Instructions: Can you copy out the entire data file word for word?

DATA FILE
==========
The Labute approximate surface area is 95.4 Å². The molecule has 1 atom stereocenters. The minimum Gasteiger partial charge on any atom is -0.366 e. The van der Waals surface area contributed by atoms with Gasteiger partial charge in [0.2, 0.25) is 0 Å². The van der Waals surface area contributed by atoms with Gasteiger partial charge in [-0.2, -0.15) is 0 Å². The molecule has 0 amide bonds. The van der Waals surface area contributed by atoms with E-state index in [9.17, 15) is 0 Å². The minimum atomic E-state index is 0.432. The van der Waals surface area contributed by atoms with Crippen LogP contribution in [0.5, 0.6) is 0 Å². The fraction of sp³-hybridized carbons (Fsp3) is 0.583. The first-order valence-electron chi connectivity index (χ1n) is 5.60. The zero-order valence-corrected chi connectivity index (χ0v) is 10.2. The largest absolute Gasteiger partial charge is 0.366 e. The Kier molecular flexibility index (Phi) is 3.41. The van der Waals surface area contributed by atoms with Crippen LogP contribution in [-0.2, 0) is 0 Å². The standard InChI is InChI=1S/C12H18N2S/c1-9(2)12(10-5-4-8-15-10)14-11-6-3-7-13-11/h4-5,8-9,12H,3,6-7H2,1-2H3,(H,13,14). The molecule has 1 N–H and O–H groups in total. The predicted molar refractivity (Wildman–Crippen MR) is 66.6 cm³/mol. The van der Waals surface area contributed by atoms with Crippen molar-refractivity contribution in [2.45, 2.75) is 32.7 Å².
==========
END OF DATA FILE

The Labute approximate surface area is 95.4 Å². The molecule has 1 atom stereocenters. The minimum Gasteiger partial charge on any atom is -0.366 e. The van der Waals surface area contributed by atoms with Gasteiger partial charge in [0.2, 0.25) is 0 Å². The van der Waals surface area contributed by atoms with Gasteiger partial charge in [-0.2, -0.15) is 0 Å². The molecule has 0 amide bonds. The van der Waals surface area contributed by atoms with E-state index in [9.17, 15) is 0 Å². The minimum atomic E-state index is 0.432. The van der Waals surface area contributed by atoms with Crippen LogP contribution in [0.5, 0.6) is 0 Å². The fraction of sp³-hybridized carbons (Fsp3) is 0.583. The first-order valence-electron chi connectivity index (χ1n) is 5.60. The zero-order valence-corrected chi connectivity index (χ0v) is 10.2. The largest absolute Gasteiger partial charge is 0.366 e. The Kier molecular flexibility index (Phi) is 3.41. The van der Waals surface area contributed by atoms with Crippen LogP contribution in [-0.2, 0) is 0 Å². The standard InChI is InChI=1S/C12H18N2S/c1-9(2)12(10-5-4-8-15-10)14-11-6-3-7-13-11/h4-5,8-9,12H,3,6-7H2,1-2H3,(H,13,14). The molecule has 1 N–H and O–H groups in total. The predicted molar refractivity (Wildman–Crippen MR) is 66.6 cm³/mol. The van der Waals surface area contributed by atoms with Crippen molar-refractivity contribution in [2.45, 2.75) is 32.7 Å².